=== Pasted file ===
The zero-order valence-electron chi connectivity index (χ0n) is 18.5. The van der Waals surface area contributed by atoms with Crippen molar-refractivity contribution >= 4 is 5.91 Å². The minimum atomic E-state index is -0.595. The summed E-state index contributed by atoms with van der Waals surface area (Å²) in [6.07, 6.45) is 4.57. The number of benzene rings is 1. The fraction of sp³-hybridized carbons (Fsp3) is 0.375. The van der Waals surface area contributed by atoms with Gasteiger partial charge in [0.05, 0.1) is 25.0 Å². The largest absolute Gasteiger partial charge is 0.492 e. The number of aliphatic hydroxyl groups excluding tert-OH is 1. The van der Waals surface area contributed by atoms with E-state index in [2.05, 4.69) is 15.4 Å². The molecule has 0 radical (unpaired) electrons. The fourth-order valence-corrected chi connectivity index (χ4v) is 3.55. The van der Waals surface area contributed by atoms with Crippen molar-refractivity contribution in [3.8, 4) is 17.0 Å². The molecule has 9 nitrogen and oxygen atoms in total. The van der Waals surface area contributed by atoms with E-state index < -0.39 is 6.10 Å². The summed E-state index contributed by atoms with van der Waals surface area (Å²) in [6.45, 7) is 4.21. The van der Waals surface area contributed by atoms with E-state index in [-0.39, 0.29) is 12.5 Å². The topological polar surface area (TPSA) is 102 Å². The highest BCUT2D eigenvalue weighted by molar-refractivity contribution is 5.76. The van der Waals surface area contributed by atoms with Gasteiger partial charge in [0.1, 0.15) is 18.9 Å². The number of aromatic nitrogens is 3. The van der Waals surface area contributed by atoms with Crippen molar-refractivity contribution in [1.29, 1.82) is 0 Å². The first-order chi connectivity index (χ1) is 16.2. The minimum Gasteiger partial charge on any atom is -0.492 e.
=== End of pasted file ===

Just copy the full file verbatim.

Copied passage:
The zero-order valence-electron chi connectivity index (χ0n) is 18.5. The van der Waals surface area contributed by atoms with Crippen molar-refractivity contribution >= 4 is 5.91 Å². The minimum atomic E-state index is -0.595. The summed E-state index contributed by atoms with van der Waals surface area (Å²) in [6.07, 6.45) is 4.57. The number of benzene rings is 1. The fraction of sp³-hybridized carbons (Fsp3) is 0.375. The van der Waals surface area contributed by atoms with Gasteiger partial charge in [0.05, 0.1) is 25.0 Å². The largest absolute Gasteiger partial charge is 0.492 e. The number of aliphatic hydroxyl groups excluding tert-OH is 1. The van der Waals surface area contributed by atoms with E-state index in [2.05, 4.69) is 15.4 Å². The molecule has 0 radical (unpaired) electrons. The fourth-order valence-corrected chi connectivity index (χ4v) is 3.55. The van der Waals surface area contributed by atoms with Crippen molar-refractivity contribution in [3.8, 4) is 17.0 Å². The molecule has 9 nitrogen and oxygen atoms in total. The van der Waals surface area contributed by atoms with E-state index < -0.39 is 6.10 Å². The summed E-state index contributed by atoms with van der Waals surface area (Å²) in [6.45, 7) is 4.21. The van der Waals surface area contributed by atoms with E-state index in [-0.39, 0.29) is 12.5 Å². The topological polar surface area (TPSA) is 102 Å². The highest BCUT2D eigenvalue weighted by molar-refractivity contribution is 5.76. The van der Waals surface area contributed by atoms with Gasteiger partial charge in [0.1, 0.15) is 18.9 Å². The number of aromatic nitrogens is 3. The van der Waals surface area contributed by atoms with Crippen molar-refractivity contribution in [1.29, 1.82) is 0 Å². The first-order chi connectivity index (χ1) is 16.2. The minimum Gasteiger partial charge on any atom is -0.492 e.